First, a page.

Robert Wood Johnson University Hospital
 

Cruise Ships

Cruise Ships

How is sanitation on cruise ships monitored?

Every ship that carries 13 or more passengers and has a foreign or international itinerary with United States ports is under the jurisdiction of the Vessel Sanitation Program (VSP). This program is monitored by the CDC. These vessels are inspected (unannounced) twice a year, and are subject to reinspection, when necessary.

Inspections focus on:

Ships are given a score based on a 100-point scale. To pass inspection, a ship must score 85 or above. If a ship fails inspection, it will generally be reinspected within 30 to 45 days. However, if the reason for failure poses an imminent public health risk, the VSP may recommend that the ship not sail.

Inspection reports, scores, and additional information can be seen on the VSP website. A report referred to as the "green sheet" can also be viewed on the website, which is a listing of all current inspection scores for active vessels in the program.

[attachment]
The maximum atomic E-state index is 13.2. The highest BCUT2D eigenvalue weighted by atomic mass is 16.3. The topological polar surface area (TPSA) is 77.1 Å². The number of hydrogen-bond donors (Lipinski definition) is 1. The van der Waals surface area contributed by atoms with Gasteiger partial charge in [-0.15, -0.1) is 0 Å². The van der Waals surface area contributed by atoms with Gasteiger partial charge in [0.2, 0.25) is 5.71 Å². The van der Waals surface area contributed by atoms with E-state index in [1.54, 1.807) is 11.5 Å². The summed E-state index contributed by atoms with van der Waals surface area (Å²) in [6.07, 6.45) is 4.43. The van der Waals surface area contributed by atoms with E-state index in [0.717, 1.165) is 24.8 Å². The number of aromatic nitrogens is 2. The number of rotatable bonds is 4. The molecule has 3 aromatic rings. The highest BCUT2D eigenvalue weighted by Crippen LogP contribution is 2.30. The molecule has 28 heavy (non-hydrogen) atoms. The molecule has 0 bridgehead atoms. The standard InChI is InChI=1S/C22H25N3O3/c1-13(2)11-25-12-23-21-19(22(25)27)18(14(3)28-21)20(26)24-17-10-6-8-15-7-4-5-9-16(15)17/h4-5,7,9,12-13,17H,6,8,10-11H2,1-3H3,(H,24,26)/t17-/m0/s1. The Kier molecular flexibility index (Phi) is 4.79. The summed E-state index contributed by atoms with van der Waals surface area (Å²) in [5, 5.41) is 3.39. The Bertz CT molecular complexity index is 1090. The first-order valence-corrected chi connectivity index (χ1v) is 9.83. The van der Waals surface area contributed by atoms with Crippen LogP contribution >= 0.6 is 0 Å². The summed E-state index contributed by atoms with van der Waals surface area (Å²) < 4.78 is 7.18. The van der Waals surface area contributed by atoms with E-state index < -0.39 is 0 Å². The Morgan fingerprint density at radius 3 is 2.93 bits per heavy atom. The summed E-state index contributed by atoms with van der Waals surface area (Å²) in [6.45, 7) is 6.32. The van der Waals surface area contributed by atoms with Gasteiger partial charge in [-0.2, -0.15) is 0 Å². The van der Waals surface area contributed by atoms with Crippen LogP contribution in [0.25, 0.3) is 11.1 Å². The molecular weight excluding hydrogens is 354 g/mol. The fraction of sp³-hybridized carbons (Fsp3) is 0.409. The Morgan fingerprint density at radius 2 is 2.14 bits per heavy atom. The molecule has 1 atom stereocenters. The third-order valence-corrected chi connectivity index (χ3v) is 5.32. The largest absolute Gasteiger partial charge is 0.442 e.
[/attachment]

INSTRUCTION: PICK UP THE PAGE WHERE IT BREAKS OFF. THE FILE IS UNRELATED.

Does a low score mean poor sanitation?

Generally, the lower the score, the lower the level of sanitation. However, a low score does not mean passengers will suffer gastrointestinal problems or other illnesses. Ships are required to maintain a standardized gastrointestinal illness report for each cruise, with the number of cases of illnesses by dates of onset and total numbers of passengers and crew members affected.

If at least two percent or more of the passengers and/or crew members have gastrointestinal illness on a given cruise, the VSP may conduct an investigation to determine if an outbreak has occurred.

How prevalent is gastrointestinal illness on cruise ships?

Given the number of persons who enjoy cruises each year, the rate of gastrointestinal illnesses on cruise ships is very low. Given the number of persons who enjoy cruises each year, the rate of gastrointestinal illnesses on cruise ships is very low. There was an increase in the number of norovirus outbreaks in 2006 and 2007. This occurred at the same time as the appearance of two new types of norovirus, which were identified as being responsible for 79 percent of those outbreaks. The CDC reports that it is not clear if the increase in outbreaks is directly related to how these new types of norovirus were spread, to their ability to cause illness, or to another unknown factor. 

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Online Resources of Travel Medicine

 

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